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Lawrence Mishel, the president of the Economic Policy Institute, argued recently that the 2008 presidential election portends the death of supply-side economics, a market philosophy that since Ronald Reagan has been espoused by Republicans and Democrats alike. Supply-side economics embraces the notion that cutting taxes for the rich and deregulating corporations enable trickle-down benefits for the middle and working class. Today, perhaps more people have come to recognize that this approach has not only failed but that it is a major culprit in the current financial crisis. Unfortunately, the immediate response by national leaders, including Barack Obama, has been to create the $700 billion–plus “bailout” for Wall Street. Nevertheless, some may be hopeful that the crisis will ultimately lead to better stewardship of the national economy, reprioritization of national goals, and the pursuit of policies that benefit everyone, not just powerful corporations.
It will be most unfortunate, however, if nonprofits (as economic entities and helping organizations) are absent from the public discussion to find new economic thinking and models. Will nonprofits be part of this discourse? As we consider new economic strategies, can the current infrastructure subsector help nonprofits become more articulate in defending the interests of those without wealth and power?
A last challenge involves changes in the demography of the nation and how nonprofits and the infrastructure subsector can incorporate new groups into the process of local economic revitalization. The enthusiasm of young people and of communities of color was a major force in Obama’s victory. During this past presidential primary season, approximately 6.5 million new people—all less than 30 years old—registered to vote. Substantial numbers from this group turned out on Election Day to express their desire for economic policies that are not divisive and that respond to those on the bottom of our socioeconomic ladder.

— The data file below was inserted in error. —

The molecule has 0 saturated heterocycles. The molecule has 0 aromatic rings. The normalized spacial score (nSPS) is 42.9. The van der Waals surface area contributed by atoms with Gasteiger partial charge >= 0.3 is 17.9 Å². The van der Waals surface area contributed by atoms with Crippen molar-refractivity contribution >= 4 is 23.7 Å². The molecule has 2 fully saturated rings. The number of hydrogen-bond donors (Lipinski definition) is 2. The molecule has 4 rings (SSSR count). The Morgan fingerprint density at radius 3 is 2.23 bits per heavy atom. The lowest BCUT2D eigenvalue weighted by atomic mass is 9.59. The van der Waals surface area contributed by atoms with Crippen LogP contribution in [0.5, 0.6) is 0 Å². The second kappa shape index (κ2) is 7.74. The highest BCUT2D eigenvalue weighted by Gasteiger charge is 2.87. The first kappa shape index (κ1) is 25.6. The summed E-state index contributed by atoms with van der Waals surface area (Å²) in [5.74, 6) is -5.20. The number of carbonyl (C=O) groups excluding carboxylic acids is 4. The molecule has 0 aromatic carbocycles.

It is fair to say that many of these individuals seek significant change in how government and the private sector operate. But by implication, this is also a call for change in how nonprofits meet their missions. Young people from all racial and ethnic backgrounds joined hands with communities of color across the nation and demanded inclusion in how policy makers think about our economic future. How will nonprofits incorporate these voices into their governance and decision making, and will this inclusion be substantial or only on a token basis? As they move forward, will established nonprofits seriously consider the ideas and concerns emerging from these new faces?
In his classic work Political Parties: A Study of the Oligarchical Tendencies of Modern Democracy, sociologist Robert Michels theorized that an “iron law of oligarchy” dictates that in spite of lofty missions, organizations eventually become so routine in their operations that they lose the capacity to change in pursuit of their own missions and values. Can the recent presidential election help nonprofits not fall prey to this iron law of organizational behavior? How nonprofits respond to these four pressing challenges—and whether they have the organizational capacity and access to technical assistance to be heard more effectively —will determine the meaning of November 4, 2008, for civic society.
1. Bruce Katz, “Memo to the President: Invest in Long-Term Prosperity,” the Brookings Institution, November 24, 2008.
James Jennings is a professor of urban and environmental policy and planning at Tufts University in Medford, Massachusetts.